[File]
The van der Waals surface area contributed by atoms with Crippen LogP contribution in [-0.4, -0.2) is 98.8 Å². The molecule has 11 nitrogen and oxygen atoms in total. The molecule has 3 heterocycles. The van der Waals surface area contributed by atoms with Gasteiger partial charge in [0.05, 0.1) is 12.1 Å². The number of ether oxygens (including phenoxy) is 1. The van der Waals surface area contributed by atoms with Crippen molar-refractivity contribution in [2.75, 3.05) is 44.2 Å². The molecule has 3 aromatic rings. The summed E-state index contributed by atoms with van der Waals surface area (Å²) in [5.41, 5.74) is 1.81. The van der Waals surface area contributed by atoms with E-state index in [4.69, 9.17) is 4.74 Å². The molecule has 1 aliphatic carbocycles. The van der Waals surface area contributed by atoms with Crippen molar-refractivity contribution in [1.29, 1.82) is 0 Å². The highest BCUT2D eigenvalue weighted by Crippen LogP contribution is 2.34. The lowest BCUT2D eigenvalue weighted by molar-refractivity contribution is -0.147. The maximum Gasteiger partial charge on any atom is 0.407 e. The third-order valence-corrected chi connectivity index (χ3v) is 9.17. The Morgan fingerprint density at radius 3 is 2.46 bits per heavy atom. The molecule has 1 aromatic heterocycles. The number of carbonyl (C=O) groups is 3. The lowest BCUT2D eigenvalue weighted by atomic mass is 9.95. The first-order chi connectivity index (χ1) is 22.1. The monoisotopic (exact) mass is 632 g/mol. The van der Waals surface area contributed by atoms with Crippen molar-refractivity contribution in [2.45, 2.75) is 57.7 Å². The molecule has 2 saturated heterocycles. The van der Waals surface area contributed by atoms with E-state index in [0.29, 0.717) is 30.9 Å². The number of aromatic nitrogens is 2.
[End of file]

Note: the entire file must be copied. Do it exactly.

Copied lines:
The van der Waals surface area contributed by atoms with Crippen LogP contribution in [-0.4, -0.2) is 98.8 Å². The molecule has 11 nitrogen and oxygen atoms in total. The molecule has 3 heterocycles. The van der Waals surface area contributed by atoms with Gasteiger partial charge in [0.05, 0.1) is 12.1 Å². The number of ether oxygens (including phenoxy) is 1. The van der Waals surface area contributed by atoms with Crippen molar-refractivity contribution in [2.75, 3.05) is 44.2 Å². The molecule has 3 aromatic rings. The summed E-state index contributed by atoms with van der Waals surface area (Å²) in [5.41, 5.74) is 1.81. The van der Waals surface area contributed by atoms with E-state index in [4.69, 9.17) is 4.74 Å². The molecule has 1 aliphatic carbocycles. The van der Waals surface area contributed by atoms with Crippen molar-refractivity contribution in [1.29, 1.82) is 0 Å². The highest BCUT2D eigenvalue weighted by Crippen LogP contribution is 2.34. The lowest BCUT2D eigenvalue weighted by molar-refractivity contribution is -0.147. The maximum Gasteiger partial charge on any atom is 0.407 e. The third-order valence-corrected chi connectivity index (χ3v) is 9.17. The Morgan fingerprint density at radius 3 is 2.46 bits per heavy atom. The molecule has 1 aromatic heterocycles. The number of carbonyl (C=O) groups is 3. The lowest BCUT2D eigenvalue weighted by atomic mass is 9.95. The first-order chi connectivity index (χ1) is 22.1. The monoisotopic (exact) mass is 632 g/mol. The van der Waals surface area contributed by atoms with Crippen molar-refractivity contribution in [2.45, 2.75) is 57.7 Å². The molecule has 2 saturated heterocycles. The van der Waals surface area contributed by atoms with E-state index in [0.29, 0.717) is 30.9 Å². The number of aromatic nitrogens is 2.